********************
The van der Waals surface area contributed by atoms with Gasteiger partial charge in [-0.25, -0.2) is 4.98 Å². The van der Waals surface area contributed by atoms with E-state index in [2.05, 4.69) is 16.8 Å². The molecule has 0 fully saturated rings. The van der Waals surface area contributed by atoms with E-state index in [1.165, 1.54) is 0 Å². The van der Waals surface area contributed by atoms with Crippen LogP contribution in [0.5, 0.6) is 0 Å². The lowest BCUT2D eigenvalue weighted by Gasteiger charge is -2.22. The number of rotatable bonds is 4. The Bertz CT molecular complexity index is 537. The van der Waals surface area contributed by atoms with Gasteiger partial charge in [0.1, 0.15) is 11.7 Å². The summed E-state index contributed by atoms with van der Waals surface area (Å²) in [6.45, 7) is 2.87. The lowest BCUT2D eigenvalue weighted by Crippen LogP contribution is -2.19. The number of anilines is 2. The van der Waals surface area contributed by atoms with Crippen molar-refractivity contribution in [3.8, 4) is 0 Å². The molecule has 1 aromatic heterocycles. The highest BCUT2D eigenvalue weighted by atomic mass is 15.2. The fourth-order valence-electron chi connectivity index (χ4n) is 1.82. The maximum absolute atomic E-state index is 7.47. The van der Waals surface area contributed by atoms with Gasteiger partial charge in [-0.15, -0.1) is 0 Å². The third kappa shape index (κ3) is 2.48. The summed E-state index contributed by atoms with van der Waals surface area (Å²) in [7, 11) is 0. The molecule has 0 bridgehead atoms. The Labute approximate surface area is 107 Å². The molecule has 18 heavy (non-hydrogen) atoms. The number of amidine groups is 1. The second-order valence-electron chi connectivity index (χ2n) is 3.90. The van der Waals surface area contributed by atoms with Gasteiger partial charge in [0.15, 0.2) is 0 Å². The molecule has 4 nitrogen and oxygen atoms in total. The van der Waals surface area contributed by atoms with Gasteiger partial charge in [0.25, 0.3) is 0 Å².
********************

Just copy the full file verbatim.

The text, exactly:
The van der Waals surface area contributed by atoms with Gasteiger partial charge in [-0.25, -0.2) is 4.98 Å². The van der Waals surface area contributed by atoms with E-state index in [2.05, 4.69) is 16.8 Å². The molecule has 0 fully saturated rings. The van der Waals surface area contributed by atoms with E-state index in [1.165, 1.54) is 0 Å². The van der Waals surface area contributed by atoms with Crippen LogP contribution in [0.5, 0.6) is 0 Å². The lowest BCUT2D eigenvalue weighted by Gasteiger charge is -2.22. The number of rotatable bonds is 4. The Bertz CT molecular complexity index is 537. The van der Waals surface area contributed by atoms with Gasteiger partial charge in [0.1, 0.15) is 11.7 Å². The summed E-state index contributed by atoms with van der Waals surface area (Å²) in [6.45, 7) is 2.87. The lowest BCUT2D eigenvalue weighted by Crippen LogP contribution is -2.19. The number of anilines is 2. The van der Waals surface area contributed by atoms with Crippen molar-refractivity contribution in [3.8, 4) is 0 Å². The molecule has 1 aromatic heterocycles. The highest BCUT2D eigenvalue weighted by atomic mass is 15.2. The fourth-order valence-electron chi connectivity index (χ4n) is 1.82. The maximum absolute atomic E-state index is 7.47. The van der Waals surface area contributed by atoms with Gasteiger partial charge in [-0.15, -0.1) is 0 Å². The third kappa shape index (κ3) is 2.48. The summed E-state index contributed by atoms with van der Waals surface area (Å²) in [7, 11) is 0. The molecule has 0 bridgehead atoms. The Labute approximate surface area is 107 Å². The molecule has 18 heavy (non-hydrogen) atoms. The number of amidine groups is 1. The second-order valence-electron chi connectivity index (χ2n) is 3.90. The van der Waals surface area contributed by atoms with Gasteiger partial charge in [0.15, 0.2) is 0 Å². The molecule has 4 nitrogen and oxygen atoms in total. The van der Waals surface area contributed by atoms with Gasteiger partial charge in [0.25, 0.3) is 0 Å².